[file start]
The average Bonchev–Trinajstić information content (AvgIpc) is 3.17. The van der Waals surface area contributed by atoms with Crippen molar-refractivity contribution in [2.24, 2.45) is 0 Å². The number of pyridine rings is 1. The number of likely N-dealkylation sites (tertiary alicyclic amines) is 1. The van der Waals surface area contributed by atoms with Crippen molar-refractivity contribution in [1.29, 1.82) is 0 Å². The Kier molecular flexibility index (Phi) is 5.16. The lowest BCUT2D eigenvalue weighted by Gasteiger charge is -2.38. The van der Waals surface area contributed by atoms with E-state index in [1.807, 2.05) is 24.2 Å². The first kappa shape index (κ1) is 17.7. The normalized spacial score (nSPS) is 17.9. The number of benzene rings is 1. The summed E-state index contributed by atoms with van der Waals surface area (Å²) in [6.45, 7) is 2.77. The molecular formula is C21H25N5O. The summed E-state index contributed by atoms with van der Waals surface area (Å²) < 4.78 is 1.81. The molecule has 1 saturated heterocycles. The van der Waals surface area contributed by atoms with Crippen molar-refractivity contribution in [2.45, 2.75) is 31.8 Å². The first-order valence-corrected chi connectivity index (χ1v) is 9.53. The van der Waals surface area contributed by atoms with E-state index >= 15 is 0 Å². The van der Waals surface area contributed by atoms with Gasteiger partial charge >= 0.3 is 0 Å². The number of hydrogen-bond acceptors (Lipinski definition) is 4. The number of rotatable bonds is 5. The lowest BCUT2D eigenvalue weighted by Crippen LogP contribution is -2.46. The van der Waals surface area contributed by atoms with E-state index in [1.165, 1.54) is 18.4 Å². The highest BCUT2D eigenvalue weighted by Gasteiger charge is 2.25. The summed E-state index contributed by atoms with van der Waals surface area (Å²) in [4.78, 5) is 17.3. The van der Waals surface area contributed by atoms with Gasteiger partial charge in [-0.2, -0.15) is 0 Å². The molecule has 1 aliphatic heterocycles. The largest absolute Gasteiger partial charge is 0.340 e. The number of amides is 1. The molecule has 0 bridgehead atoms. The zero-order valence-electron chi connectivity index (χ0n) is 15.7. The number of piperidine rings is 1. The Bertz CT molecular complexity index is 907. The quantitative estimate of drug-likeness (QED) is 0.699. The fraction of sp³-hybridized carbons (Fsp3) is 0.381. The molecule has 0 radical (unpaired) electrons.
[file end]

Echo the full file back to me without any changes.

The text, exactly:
The average Bonchev–Trinajstić information content (AvgIpc) is 3.17. The van der Waals surface area contributed by atoms with Crippen molar-refractivity contribution in [2.24, 2.45) is 0 Å². The number of pyridine rings is 1. The number of likely N-dealkylation sites (tertiary alicyclic amines) is 1. The van der Waals surface area contributed by atoms with Crippen molar-refractivity contribution in [1.29, 1.82) is 0 Å². The Kier molecular flexibility index (Phi) is 5.16. The lowest BCUT2D eigenvalue weighted by Gasteiger charge is -2.38. The van der Waals surface area contributed by atoms with E-state index in [1.807, 2.05) is 24.2 Å². The first kappa shape index (κ1) is 17.7. The normalized spacial score (nSPS) is 17.9. The number of benzene rings is 1. The summed E-state index contributed by atoms with van der Waals surface area (Å²) in [6.45, 7) is 2.77. The molecular formula is C21H25N5O. The summed E-state index contributed by atoms with van der Waals surface area (Å²) < 4.78 is 1.81. The molecule has 1 saturated heterocycles. The van der Waals surface area contributed by atoms with Crippen molar-refractivity contribution in [2.45, 2.75) is 31.8 Å². The first-order valence-corrected chi connectivity index (χ1v) is 9.53. The van der Waals surface area contributed by atoms with E-state index >= 15 is 0 Å². The van der Waals surface area contributed by atoms with Gasteiger partial charge >= 0.3 is 0 Å². The number of hydrogen-bond acceptors (Lipinski definition) is 4. The number of rotatable bonds is 5. The lowest BCUT2D eigenvalue weighted by Crippen LogP contribution is -2.46. The van der Waals surface area contributed by atoms with E-state index in [1.165, 1.54) is 18.4 Å². The highest BCUT2D eigenvalue weighted by Gasteiger charge is 2.25. The summed E-state index contributed by atoms with van der Waals surface area (Å²) in [4.78, 5) is 17.3. The van der Waals surface area contributed by atoms with Gasteiger partial charge in [-0.2, -0.15) is 0 Å². The molecule has 1 aliphatic heterocycles. The largest absolute Gasteiger partial charge is 0.340 e. The number of amides is 1. The molecule has 0 bridgehead atoms. The zero-order valence-electron chi connectivity index (χ0n) is 15.7. The number of piperidine rings is 1. The Bertz CT molecular complexity index is 907. The quantitative estimate of drug-likeness (QED) is 0.699. The fraction of sp³-hybridized carbons (Fsp3) is 0.381. The molecule has 0 radical (unpaired) electrons.